What is lost when families are not involved in selecting the dishes they cook? For one thing, it means that they are not sharing food drawn from their own store of recipes, their heritage, or even regional specialties. I was born to an Indian father and a Chinese mother, but spent my childhood around the world because of my father’s job in the airline industry. The only time I really felt connected to my culture was at dinner every night, eating rice with chicken curry, fried noodles, vegetables in soy sauce, or coconut chutney with dosa (a kind of Indian crepe). My husband, for his part, felt a link to his Jewish heritage when he was eating his grandmother’s matzo ball soup, brisket, or Saturday-morning bagels and lox. If the two of us don’t move past the meal kits, there is a distinct possibility that many of our family’s food traditions will end with us and instead will be decided by a well-meaning executive chef in an industrial kitchen.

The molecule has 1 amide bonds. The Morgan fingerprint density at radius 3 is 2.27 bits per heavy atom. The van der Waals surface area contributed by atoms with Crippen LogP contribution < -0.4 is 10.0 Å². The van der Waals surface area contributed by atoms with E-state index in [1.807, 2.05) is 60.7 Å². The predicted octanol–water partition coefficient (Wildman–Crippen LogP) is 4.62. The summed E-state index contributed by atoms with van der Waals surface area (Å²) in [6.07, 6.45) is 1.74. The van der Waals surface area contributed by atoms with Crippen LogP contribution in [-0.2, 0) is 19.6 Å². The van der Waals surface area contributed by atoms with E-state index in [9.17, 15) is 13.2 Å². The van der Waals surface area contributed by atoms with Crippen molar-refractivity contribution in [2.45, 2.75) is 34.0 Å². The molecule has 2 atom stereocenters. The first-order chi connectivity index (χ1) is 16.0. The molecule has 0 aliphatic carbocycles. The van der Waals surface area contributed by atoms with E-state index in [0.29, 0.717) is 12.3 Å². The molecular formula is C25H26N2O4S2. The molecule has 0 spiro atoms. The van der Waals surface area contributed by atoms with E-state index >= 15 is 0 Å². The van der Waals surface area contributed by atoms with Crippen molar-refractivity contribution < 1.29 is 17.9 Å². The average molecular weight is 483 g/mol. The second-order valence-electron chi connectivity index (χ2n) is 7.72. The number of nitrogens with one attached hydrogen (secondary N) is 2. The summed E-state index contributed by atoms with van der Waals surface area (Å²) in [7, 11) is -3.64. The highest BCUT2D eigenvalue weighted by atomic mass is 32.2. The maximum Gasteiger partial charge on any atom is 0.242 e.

Krishnendu Ray, of NYU’s food studies program, points out that this transmission of food culture has been shifting slowly over the last century. “Knowledge about food was once conveyed in close proximity from mother to daughter or grandmother to grandchild,” he says. “Now we have to learn this from a company or the mass media. But we shouldn’t over-sentimentalize the past: American women have been learning about food from companies since the industrial revolution. For two generations, women have been learning recipes from the back of food packaging—think about the popularity of Jell-O molds or chocolate pound cake.” So I’m mourning a loss of culture and tradition that has already begun eroding.